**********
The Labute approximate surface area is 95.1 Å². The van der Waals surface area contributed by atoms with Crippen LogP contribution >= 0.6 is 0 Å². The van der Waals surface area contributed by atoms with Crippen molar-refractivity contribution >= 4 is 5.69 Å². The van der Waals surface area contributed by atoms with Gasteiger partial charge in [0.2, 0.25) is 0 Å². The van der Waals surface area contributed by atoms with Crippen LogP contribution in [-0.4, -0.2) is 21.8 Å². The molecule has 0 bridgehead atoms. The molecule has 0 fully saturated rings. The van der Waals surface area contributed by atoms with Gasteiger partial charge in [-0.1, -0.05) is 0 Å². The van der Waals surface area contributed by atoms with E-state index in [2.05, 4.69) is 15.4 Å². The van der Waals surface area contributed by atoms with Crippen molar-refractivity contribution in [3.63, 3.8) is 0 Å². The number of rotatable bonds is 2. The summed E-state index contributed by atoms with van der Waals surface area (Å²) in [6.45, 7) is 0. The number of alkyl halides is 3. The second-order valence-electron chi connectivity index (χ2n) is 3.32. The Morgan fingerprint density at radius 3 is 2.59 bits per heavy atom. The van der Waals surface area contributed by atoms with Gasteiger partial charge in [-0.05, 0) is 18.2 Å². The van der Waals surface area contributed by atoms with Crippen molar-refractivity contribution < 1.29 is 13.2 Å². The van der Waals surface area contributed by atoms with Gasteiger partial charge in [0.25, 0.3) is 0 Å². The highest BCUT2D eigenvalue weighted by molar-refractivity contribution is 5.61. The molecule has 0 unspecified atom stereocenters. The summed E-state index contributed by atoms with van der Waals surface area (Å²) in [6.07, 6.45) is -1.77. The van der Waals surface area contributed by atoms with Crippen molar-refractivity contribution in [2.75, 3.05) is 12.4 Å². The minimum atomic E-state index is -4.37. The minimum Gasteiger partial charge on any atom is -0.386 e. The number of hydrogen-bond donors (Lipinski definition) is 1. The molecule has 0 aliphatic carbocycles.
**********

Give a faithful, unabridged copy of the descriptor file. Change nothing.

The Labute approximate surface area is 95.1 Å². The van der Waals surface area contributed by atoms with Crippen LogP contribution >= 0.6 is 0 Å². The van der Waals surface area contributed by atoms with Crippen molar-refractivity contribution >= 4 is 5.69 Å². The van der Waals surface area contributed by atoms with Gasteiger partial charge in [0.2, 0.25) is 0 Å². The van der Waals surface area contributed by atoms with Crippen LogP contribution in [-0.4, -0.2) is 21.8 Å². The molecule has 0 bridgehead atoms. The molecule has 0 fully saturated rings. The van der Waals surface area contributed by atoms with Gasteiger partial charge in [-0.1, -0.05) is 0 Å². The van der Waals surface area contributed by atoms with E-state index in [2.05, 4.69) is 15.4 Å². The van der Waals surface area contributed by atoms with Crippen molar-refractivity contribution in [3.63, 3.8) is 0 Å². The number of rotatable bonds is 2. The summed E-state index contributed by atoms with van der Waals surface area (Å²) in [6.45, 7) is 0. The number of alkyl halides is 3. The second-order valence-electron chi connectivity index (χ2n) is 3.32. The Morgan fingerprint density at radius 3 is 2.59 bits per heavy atom. The van der Waals surface area contributed by atoms with Gasteiger partial charge in [-0.05, 0) is 18.2 Å². The van der Waals surface area contributed by atoms with Crippen molar-refractivity contribution < 1.29 is 13.2 Å². The van der Waals surface area contributed by atoms with Gasteiger partial charge in [0.25, 0.3) is 0 Å². The highest BCUT2D eigenvalue weighted by molar-refractivity contribution is 5.61. The molecule has 0 unspecified atom stereocenters. The summed E-state index contributed by atoms with van der Waals surface area (Å²) in [6.07, 6.45) is -1.77. The van der Waals surface area contributed by atoms with Crippen molar-refractivity contribution in [2.75, 3.05) is 12.4 Å². The minimum atomic E-state index is -4.37. The minimum Gasteiger partial charge on any atom is -0.386 e. The number of hydrogen-bond donors (Lipinski definition) is 1. The molecule has 0 aliphatic carbocycles.